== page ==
The fight against cancer is our civilizations’ challenge. Given the scale of the disease and its enormous growth in recent decades, we cannot afford to wait. If we can finance the construction of roads, airports and hospitals together, we can also challenge the biggest killer: cancer. An estimated 1.3 million people in the EU will die from cancer this year; slightly fewer than the 3 million who will contract it. Yet we know that about 40 percent of cancer cases are preventable because they relate to lifestyle or exposure to risk factors.
These data show both the enormous scale of the challenge and the wide scope for action to reduce the burden of cancer. Both the European Commission and the European Parliament have recognised this challenge, which is why healthcare has become one of this term’s priorities. The COVID-19 pandemic has demonstrated that the EU must take greater responsibility in supporting national health services in fighting this disease.
“A history of cancer must not be a barrier to access normal life; a cancer sufferer should not be punished twice”
The Pharmaceutical Strategy, the European Beating Cancer Plan and the final report of the Special Committee on Beating Cancer - which I am honoured to chair - are the first signs of change. While aware of the scope of the EU’s competences in health as assigned under the Treaties, the question that now needs to be asked is whether we should limit our actions in the health domain? Would it be a problem if all Member States shared a common minimum standard of cancer care? Must the idea of creating a common data space on cancer cases, which could be used by specialists, remain a pipedream? We know the direction in which we should go; we know how we can help patients, but too often we hear about obstacles rather than solutions.
The first aspect that should be emphasised - because it is the least expensive - is prevention. Actions aimed at making the public aware of cancer risk factors in their daily lives are the key to reversing the incidence growth. A healthy diet, balanced alcohol consumption, reducing tobacco smoking and greater physical activity seem simple, but are often-neglected factors in multiple diseases, including cancer. Supporting promotional campaigns or introducing systems similar to Nutriscore - packaging showing whether the purchased product is healthy or harmful - are only a few examples of actions that could have a real impact on the current state of health of Europeans.
It should be noted that the fight against cancer also requires us to strongly support innovation. Cancer is a strong and unpredictable enemy, which requires a great deal of investment to understand its mechanisms at the molecular level. This means that support for scientists and the availability of clinical trials are very important. We must act where the pharmaceutical industry is failing, because it considers it not commercially viable to spend funds on developing drugs for rare cancers. It is in these areas that we must be most active in.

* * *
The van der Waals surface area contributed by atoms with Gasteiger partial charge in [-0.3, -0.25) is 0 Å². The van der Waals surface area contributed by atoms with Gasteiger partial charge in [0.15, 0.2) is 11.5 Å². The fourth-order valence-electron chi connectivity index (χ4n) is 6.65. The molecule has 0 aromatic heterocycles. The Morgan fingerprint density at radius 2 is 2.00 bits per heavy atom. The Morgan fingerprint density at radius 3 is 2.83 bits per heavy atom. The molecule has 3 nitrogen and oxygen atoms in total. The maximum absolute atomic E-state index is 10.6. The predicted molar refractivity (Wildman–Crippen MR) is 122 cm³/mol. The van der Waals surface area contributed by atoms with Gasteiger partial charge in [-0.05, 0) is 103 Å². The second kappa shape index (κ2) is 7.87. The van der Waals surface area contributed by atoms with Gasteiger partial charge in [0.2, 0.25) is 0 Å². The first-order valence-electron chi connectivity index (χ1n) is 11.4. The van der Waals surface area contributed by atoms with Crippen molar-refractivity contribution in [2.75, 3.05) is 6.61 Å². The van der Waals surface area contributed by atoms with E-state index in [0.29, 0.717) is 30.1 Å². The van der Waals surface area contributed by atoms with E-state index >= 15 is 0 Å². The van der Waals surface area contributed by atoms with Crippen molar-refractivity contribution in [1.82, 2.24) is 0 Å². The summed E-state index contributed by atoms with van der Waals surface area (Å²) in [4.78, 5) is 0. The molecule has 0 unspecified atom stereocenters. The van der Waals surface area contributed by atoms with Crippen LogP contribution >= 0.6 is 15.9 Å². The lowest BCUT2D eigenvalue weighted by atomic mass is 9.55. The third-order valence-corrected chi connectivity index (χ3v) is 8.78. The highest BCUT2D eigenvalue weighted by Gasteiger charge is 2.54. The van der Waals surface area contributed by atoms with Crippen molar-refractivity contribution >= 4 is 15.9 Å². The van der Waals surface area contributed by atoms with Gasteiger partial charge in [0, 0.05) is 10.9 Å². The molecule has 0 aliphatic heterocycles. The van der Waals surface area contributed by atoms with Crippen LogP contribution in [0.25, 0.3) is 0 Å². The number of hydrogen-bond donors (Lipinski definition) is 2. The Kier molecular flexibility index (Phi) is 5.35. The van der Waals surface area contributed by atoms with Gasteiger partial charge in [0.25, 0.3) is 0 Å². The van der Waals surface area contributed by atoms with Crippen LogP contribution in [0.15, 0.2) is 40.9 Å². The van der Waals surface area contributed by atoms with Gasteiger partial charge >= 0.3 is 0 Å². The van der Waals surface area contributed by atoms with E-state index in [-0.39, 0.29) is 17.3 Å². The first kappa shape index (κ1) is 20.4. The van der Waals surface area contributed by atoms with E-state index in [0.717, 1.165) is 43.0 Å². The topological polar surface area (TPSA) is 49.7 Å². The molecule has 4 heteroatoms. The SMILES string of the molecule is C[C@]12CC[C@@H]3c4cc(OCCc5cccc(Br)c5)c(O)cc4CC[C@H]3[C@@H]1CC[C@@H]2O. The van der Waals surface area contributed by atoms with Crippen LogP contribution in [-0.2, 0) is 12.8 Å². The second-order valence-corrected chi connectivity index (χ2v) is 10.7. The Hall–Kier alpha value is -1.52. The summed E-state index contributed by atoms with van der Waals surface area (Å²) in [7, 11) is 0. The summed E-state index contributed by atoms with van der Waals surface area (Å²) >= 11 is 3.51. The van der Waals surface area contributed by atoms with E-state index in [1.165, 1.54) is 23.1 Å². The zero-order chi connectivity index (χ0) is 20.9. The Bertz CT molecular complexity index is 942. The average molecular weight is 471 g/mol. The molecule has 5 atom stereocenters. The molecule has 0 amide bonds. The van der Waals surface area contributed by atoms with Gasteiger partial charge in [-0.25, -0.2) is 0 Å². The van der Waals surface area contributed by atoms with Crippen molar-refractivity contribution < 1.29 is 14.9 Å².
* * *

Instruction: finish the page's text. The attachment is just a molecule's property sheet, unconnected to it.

We should invest in innovative treatments such as personalised medicine and genetic research, which have the potential to significantly increase the effectiveness of the applied therapies. Technologies that use AI to predict the success of treatment already exist. For this, we need a huge amount of anonymised cancer case data, from which neural networks can develop the best solutions. Here too, the EU has the tools to finance start-ups, clinical centres and research institutes that test this type of technology. It is not only possible; I believe it is our duty.
“The COVID-19 pandemic has demonstrated that the EU must take greater responsibility in supporting national health services in fighting this disease”
Finally, I would also like to draw attention to the needs of patients. They are at the centre of our focus. Providing care - including psychological care - at this di cult time is crucial both to provide motivation to fight the disease and for a successful return to normal life post-cancer. Therefore, it is important to inject funds in that area. Moreover, many people, after surviving cancer, struggle with issues such as obtaining favourable insurance or a loan. They are immediately assessed as high risk, which prevents them from having access to the life they deserve.
Several European countries have already introduced the so-called “right to be forgotten” into their legislation. A history of cancer must not be a barrier to access normal life; a cancer sufferer should not be punished twice. The scale of the problem is vast. Therefore, I am understandably excited, as we are at a crucial moment in the existence of the European Union in terms of healthcare.
The fight against COVID-19 has forced the Member States and EU institutions to take unprecedented actions. However, difficult times call for bold, progressive solutions and we will work on them in the coming months. One thing is for sure - we need more Union in health policy.